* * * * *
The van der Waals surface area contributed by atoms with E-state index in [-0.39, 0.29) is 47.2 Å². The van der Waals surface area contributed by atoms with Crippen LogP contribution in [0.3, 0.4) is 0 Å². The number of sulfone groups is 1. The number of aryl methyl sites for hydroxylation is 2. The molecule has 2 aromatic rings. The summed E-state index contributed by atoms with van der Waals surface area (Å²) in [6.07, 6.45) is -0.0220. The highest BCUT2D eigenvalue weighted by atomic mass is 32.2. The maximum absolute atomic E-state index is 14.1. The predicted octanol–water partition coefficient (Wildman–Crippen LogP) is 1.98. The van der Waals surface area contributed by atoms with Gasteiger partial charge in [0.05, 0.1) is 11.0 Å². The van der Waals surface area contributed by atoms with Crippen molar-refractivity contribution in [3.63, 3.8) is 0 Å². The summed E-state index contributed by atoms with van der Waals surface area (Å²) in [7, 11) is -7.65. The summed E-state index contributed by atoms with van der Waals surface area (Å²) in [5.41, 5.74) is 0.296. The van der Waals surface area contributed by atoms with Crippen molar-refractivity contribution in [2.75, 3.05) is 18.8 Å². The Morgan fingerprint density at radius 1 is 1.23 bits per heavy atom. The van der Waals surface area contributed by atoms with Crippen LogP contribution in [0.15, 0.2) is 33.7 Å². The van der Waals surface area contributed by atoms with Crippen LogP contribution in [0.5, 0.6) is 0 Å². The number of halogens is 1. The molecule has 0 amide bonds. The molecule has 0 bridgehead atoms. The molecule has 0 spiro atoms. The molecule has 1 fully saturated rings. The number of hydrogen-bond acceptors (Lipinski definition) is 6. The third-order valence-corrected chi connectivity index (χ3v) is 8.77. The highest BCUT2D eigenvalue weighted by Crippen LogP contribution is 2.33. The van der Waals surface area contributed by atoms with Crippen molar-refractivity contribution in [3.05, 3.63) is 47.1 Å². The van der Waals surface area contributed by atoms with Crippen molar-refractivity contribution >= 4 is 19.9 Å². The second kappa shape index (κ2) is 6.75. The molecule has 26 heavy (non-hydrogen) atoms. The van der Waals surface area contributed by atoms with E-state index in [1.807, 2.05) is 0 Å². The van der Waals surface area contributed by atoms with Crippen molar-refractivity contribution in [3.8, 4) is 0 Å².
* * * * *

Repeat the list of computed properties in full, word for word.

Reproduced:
The van der Waals surface area contributed by atoms with E-state index in [-0.39, 0.29) is 47.2 Å². The van der Waals surface area contributed by atoms with Crippen LogP contribution in [0.3, 0.4) is 0 Å². The number of sulfone groups is 1. The number of aryl methyl sites for hydroxylation is 2. The molecule has 2 aromatic rings. The summed E-state index contributed by atoms with van der Waals surface area (Å²) in [6.07, 6.45) is -0.0220. The highest BCUT2D eigenvalue weighted by atomic mass is 32.2. The maximum absolute atomic E-state index is 14.1. The predicted octanol–water partition coefficient (Wildman–Crippen LogP) is 1.98. The van der Waals surface area contributed by atoms with Gasteiger partial charge in [0.05, 0.1) is 11.0 Å². The van der Waals surface area contributed by atoms with Crippen molar-refractivity contribution in [3.63, 3.8) is 0 Å². The summed E-state index contributed by atoms with van der Waals surface area (Å²) in [7, 11) is -7.65. The summed E-state index contributed by atoms with van der Waals surface area (Å²) in [5.41, 5.74) is 0.296. The van der Waals surface area contributed by atoms with Crippen molar-refractivity contribution in [2.75, 3.05) is 18.8 Å². The Morgan fingerprint density at radius 1 is 1.23 bits per heavy atom. The van der Waals surface area contributed by atoms with Crippen LogP contribution in [0.15, 0.2) is 33.7 Å². The van der Waals surface area contributed by atoms with Crippen LogP contribution in [0.5, 0.6) is 0 Å². The number of halogens is 1. The molecule has 0 amide bonds. The molecule has 0 bridgehead atoms. The molecule has 0 spiro atoms. The molecule has 1 fully saturated rings. The number of hydrogen-bond acceptors (Lipinski definition) is 6. The third-order valence-corrected chi connectivity index (χ3v) is 8.77. The highest BCUT2D eigenvalue weighted by Crippen LogP contribution is 2.33. The van der Waals surface area contributed by atoms with Crippen molar-refractivity contribution in [3.05, 3.63) is 47.1 Å². The van der Waals surface area contributed by atoms with Crippen molar-refractivity contribution >= 4 is 19.9 Å². The second kappa shape index (κ2) is 6.75. The molecule has 26 heavy (non-hydrogen) atoms. The van der Waals surface area contributed by atoms with E-state index in [1.807, 2.05) is 0 Å². The van der Waals surface area contributed by atoms with Crippen molar-refractivity contribution in [3.8, 4) is 0 Å².